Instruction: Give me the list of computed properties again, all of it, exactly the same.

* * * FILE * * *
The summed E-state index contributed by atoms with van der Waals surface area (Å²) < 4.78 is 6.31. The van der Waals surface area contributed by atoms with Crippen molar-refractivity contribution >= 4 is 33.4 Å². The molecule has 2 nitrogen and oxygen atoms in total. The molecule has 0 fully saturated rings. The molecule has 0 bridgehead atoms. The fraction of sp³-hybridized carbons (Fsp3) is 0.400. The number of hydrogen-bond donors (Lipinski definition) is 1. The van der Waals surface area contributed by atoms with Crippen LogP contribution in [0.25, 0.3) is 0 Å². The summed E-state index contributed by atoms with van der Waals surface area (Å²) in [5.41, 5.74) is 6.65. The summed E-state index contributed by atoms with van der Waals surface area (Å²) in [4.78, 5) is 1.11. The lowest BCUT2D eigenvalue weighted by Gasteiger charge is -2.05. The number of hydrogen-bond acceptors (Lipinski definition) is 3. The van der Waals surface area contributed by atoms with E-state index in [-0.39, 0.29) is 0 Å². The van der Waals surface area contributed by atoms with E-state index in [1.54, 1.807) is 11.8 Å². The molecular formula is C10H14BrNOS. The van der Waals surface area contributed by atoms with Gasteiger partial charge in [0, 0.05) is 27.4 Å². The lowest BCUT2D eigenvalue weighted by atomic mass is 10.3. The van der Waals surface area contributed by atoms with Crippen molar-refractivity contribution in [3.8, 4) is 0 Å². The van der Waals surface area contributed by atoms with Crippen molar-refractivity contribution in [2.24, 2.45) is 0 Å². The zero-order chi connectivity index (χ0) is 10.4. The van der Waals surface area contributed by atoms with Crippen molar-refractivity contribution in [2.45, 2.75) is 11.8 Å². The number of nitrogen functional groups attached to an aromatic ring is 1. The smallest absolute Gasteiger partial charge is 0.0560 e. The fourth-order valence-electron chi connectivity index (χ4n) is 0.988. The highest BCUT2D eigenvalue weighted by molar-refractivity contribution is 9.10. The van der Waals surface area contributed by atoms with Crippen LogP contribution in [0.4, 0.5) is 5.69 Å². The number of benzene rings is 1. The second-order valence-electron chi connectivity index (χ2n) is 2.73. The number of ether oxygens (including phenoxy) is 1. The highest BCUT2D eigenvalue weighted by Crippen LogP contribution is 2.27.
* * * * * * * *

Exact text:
The summed E-state index contributed by atoms with van der Waals surface area (Å²) < 4.78 is 6.31. The van der Waals surface area contributed by atoms with Crippen molar-refractivity contribution >= 4 is 33.4 Å². The molecule has 2 nitrogen and oxygen atoms in total. The molecule has 0 fully saturated rings. The molecule has 0 bridgehead atoms. The fraction of sp³-hybridized carbons (Fsp3) is 0.400. The number of hydrogen-bond donors (Lipinski definition) is 1. The van der Waals surface area contributed by atoms with Crippen LogP contribution in [0.25, 0.3) is 0 Å². The summed E-state index contributed by atoms with van der Waals surface area (Å²) in [5.41, 5.74) is 6.65. The summed E-state index contributed by atoms with van der Waals surface area (Å²) in [4.78, 5) is 1.11. The lowest BCUT2D eigenvalue weighted by Gasteiger charge is -2.05. The number of hydrogen-bond acceptors (Lipinski definition) is 3. The van der Waals surface area contributed by atoms with E-state index in [-0.39, 0.29) is 0 Å². The van der Waals surface area contributed by atoms with E-state index in [1.54, 1.807) is 11.8 Å². The molecular formula is C10H14BrNOS. The van der Waals surface area contributed by atoms with Gasteiger partial charge in [0, 0.05) is 27.4 Å². The lowest BCUT2D eigenvalue weighted by atomic mass is 10.3. The van der Waals surface area contributed by atoms with Crippen molar-refractivity contribution in [3.8, 4) is 0 Å². The van der Waals surface area contributed by atoms with Crippen molar-refractivity contribution in [2.24, 2.45) is 0 Å². The zero-order chi connectivity index (χ0) is 10.4. The van der Waals surface area contributed by atoms with Crippen molar-refractivity contribution in [2.45, 2.75) is 11.8 Å². The number of nitrogen functional groups attached to an aromatic ring is 1. The smallest absolute Gasteiger partial charge is 0.0560 e. The fourth-order valence-electron chi connectivity index (χ4n) is 0.988. The highest BCUT2D eigenvalue weighted by molar-refractivity contribution is 9.10. The van der Waals surface area contributed by atoms with Crippen LogP contribution in [0.4, 0.5) is 5.69 Å². The number of benzene rings is 1. The second-order valence-electron chi connectivity index (χ2n) is 2.73. The number of ether oxygens (including phenoxy) is 1. The highest BCUT2D eigenvalue weighted by Crippen LogP contribution is 2.27.